Pennsylvania Dutch Hex Signs
Signs are a form of Pennsylvania Dutch folk
art, related to fraktur, found in the Fancy Dutch tradition in
Pennsylvania Dutch Country. Barn paintings, usually in the form
of "stars in circles," grew out of the fraktur and folk art
traditions about 1850 when barns first started to be painted in
By the 1940s commercialized hex signs, aimed at the tourist
market, became popular and these often include stars, compass
roses, stylized birds known as distelfinks, hearts, tulips, or a
tree of life. Two schools of thought exist on the meaning of hex
One school ascribes a talismanic nature to the signs, the
other sees them as purely decorative, or "Chust for nice" in the
local dialect. Both schools recognize that there are sometimes
superstitions associated with certain hex sign themes, and
neither ascribes strong magical power to them. The Amish
do not use hex signs.
Form and use
Painted octagonal or
hexagonal star-like patterns are a common sight on Pennsylvania
Dutch barns in central and eastern Pennsylvania, especially in
Berks County, Lancaster County and Lehigh County. However, the
modern decoration of barns is a late development in Pennsylvania
Dutch folk art. Prior to the 1830s, the cost of paint meant that
most barns were unpainted.
As paint became affordable, the Pennsylvania Dutch began to
decorate their barns much like they decorated items in their
homes. Barn decorating reached its peak in the early 20th
century, at which time there were many artists who specialized
in barn decorating. Drawn from a large repertoire of designs
barn painters combined many elements in their decorations. The
geometric patterns of quilts can easily be seen in the patterns
of many hex signs. Hearts and tulips seen on barns are commonly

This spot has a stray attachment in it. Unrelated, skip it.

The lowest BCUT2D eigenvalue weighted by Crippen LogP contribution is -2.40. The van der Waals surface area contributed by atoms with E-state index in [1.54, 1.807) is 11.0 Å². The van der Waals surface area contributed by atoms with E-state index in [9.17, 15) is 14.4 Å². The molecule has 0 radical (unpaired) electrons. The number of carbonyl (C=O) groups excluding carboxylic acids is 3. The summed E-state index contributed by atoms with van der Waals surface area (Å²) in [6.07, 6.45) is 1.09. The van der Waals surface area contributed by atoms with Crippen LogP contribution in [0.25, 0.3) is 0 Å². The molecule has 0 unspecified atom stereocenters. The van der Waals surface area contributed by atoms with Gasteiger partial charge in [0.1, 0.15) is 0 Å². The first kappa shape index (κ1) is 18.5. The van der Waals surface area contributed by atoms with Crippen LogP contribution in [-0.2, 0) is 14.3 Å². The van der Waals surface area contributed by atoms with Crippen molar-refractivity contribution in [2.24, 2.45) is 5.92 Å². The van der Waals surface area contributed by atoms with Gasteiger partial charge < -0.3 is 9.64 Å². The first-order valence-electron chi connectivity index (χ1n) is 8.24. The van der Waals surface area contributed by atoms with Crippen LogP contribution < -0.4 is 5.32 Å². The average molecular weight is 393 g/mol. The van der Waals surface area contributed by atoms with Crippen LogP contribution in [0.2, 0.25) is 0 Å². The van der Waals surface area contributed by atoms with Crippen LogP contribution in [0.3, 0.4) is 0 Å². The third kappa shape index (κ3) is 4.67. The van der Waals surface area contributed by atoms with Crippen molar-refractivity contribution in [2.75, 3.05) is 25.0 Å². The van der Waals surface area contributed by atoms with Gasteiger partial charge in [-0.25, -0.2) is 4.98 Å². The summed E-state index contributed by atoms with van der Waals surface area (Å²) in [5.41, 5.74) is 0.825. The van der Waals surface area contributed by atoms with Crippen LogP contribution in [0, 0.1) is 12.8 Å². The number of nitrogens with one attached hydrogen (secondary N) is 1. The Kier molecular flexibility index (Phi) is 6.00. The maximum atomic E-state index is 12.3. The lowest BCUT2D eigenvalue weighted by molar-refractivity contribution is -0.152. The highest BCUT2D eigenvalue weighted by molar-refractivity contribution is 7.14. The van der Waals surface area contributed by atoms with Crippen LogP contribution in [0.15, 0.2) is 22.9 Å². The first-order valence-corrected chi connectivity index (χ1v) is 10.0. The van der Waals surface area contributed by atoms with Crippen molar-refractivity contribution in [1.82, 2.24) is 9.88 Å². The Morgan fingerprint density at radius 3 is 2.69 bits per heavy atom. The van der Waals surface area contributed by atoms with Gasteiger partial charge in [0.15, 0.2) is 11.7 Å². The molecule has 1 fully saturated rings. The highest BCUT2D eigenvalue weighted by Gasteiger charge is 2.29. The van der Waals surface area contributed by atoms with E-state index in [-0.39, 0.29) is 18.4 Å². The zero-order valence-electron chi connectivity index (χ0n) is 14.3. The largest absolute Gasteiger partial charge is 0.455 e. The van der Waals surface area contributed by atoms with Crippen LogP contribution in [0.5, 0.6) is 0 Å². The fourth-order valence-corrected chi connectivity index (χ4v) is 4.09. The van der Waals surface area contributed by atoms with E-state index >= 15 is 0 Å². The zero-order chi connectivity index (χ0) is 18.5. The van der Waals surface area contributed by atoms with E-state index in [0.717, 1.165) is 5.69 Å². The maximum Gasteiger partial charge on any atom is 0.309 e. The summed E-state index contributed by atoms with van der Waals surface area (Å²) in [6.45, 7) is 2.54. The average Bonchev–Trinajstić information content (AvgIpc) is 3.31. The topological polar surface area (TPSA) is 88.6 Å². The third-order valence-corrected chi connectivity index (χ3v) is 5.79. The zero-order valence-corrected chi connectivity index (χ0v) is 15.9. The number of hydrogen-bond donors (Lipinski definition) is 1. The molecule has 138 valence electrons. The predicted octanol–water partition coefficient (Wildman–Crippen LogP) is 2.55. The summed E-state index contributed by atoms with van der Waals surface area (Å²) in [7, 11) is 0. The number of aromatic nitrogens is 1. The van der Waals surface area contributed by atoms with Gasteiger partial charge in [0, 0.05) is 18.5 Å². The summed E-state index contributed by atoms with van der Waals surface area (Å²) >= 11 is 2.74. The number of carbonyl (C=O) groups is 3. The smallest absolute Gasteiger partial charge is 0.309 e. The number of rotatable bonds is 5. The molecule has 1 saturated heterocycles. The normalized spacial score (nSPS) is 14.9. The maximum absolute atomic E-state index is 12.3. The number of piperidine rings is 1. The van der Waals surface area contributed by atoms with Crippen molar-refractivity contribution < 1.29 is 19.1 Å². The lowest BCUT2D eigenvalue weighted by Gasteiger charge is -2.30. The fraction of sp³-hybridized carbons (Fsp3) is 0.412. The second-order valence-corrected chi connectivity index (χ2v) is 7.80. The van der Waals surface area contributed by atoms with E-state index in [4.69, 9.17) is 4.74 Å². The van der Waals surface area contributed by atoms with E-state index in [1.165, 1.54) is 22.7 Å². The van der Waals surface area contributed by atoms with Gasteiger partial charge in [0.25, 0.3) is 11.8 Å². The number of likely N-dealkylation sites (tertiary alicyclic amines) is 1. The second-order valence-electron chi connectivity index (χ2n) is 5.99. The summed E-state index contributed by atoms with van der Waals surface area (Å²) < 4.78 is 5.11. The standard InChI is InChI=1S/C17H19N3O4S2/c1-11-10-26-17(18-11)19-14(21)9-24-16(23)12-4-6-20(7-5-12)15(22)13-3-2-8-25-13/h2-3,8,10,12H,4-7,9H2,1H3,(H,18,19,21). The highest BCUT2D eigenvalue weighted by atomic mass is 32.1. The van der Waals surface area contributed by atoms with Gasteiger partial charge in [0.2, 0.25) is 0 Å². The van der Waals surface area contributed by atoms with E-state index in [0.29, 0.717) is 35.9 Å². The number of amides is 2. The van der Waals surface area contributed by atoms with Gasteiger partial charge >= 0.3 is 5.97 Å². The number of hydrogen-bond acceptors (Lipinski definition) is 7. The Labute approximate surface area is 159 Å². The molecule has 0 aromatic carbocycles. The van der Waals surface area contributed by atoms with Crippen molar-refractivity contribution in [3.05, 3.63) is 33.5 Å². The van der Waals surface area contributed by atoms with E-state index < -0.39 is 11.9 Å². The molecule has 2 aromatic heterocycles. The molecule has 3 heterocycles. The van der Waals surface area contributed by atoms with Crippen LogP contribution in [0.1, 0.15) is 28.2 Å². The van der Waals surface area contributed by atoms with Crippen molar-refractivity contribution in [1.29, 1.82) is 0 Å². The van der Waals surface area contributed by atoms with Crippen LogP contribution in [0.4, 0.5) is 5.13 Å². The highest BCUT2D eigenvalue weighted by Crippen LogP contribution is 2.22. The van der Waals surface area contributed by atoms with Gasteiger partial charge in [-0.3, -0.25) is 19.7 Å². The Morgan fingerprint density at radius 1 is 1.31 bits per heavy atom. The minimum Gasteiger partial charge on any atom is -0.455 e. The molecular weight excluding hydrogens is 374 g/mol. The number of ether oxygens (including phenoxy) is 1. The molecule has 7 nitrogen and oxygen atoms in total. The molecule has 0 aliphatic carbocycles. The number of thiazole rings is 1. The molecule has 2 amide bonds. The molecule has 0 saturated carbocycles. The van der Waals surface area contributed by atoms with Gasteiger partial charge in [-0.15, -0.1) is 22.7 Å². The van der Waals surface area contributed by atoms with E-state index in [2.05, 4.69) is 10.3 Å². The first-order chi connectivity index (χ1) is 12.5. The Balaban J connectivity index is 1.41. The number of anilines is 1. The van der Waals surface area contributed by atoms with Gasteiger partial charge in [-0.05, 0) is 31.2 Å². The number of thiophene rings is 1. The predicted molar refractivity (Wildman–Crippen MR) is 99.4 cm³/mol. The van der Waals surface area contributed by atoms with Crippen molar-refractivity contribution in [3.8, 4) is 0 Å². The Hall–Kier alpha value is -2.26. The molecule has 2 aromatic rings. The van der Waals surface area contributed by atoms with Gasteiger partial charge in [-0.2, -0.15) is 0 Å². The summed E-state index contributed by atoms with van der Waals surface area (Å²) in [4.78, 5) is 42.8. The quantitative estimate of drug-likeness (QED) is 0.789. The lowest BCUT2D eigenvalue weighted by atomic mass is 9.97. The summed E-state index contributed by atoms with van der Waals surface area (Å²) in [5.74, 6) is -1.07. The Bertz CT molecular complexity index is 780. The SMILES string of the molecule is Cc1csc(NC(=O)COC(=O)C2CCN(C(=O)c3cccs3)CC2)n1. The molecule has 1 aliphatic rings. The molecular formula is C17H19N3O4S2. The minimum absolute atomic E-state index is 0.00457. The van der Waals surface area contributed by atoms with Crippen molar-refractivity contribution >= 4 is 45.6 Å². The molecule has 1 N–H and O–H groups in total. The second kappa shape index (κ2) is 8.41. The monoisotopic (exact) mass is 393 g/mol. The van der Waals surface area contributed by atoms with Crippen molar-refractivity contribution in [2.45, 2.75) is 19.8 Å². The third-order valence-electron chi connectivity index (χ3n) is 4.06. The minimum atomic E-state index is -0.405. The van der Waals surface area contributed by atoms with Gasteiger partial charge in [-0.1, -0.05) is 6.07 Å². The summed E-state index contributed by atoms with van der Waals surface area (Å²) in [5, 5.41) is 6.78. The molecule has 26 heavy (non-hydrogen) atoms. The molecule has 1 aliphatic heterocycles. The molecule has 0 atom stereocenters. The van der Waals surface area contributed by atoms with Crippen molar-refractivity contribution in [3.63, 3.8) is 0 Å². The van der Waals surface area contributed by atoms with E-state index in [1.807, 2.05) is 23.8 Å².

found on elaborately lettered and decorated birth, baptism and
marriage certificates known as fraktur.
Throughout the 20th century, hex signs were often produced as
commodities for the tourist industry in Pennsylvania. These
signs could be bought and then mounted onto barns and used as
household decorations. Jacob Zook of Paradise, Pennsylvania
claimed to have originated the modern mountable sign in 1942,
based on traditional designs, to be sold in souvenir gift shops
to tourists along the Lincoln Highway.
Johnny Ott and Eric and Johnny Claypoole are also considered
to have contributed to this hex sign revival or adaptation.
Modern artists may stress the symbolic meanings, for example, a
horse head is used to protect animals from disease and the
building from lightning, and a dove represents peace and
There are two opposing
schools of belief regarding the derivation of the name. Those
who support the occult nature of the signs assert that the term
hex derives from the Pennsylvanian German word "hex" (German "Hexe",
Dutch "Heks"), meaning "witch".
By contrast, supporters of the folk-art theory point out that
the most popular hex signs were brightly colored geometric
designs that were six-sided, or hexagrams, from the Greek root
hex- meaning "six". It has also been suggested that the German "sechs"
(six) was transformed into "hex".
In recent years, hex signs have come to be used by
non-Pennsylvania Dutch persons as talismans for folk magic
rather than as items of decoration. Some view the designs as
decorative symbols of ethnic identification, possibly
originating in reaction to 19th century attempts made by the
government to suppress the Pennsylvania German language.
Anabaptist sects (like the Amish and Mennonites) in the region
have a negative view of hex signs.
It is not surprising that hex signs are rarely, and perhaps
never, seen on an Amish or Mennonite household or farm. John
Joseph Stoudt, a folk art scholar, challenges the view that hex
signs, as a part of Pennsylvania Dutch culture, have had any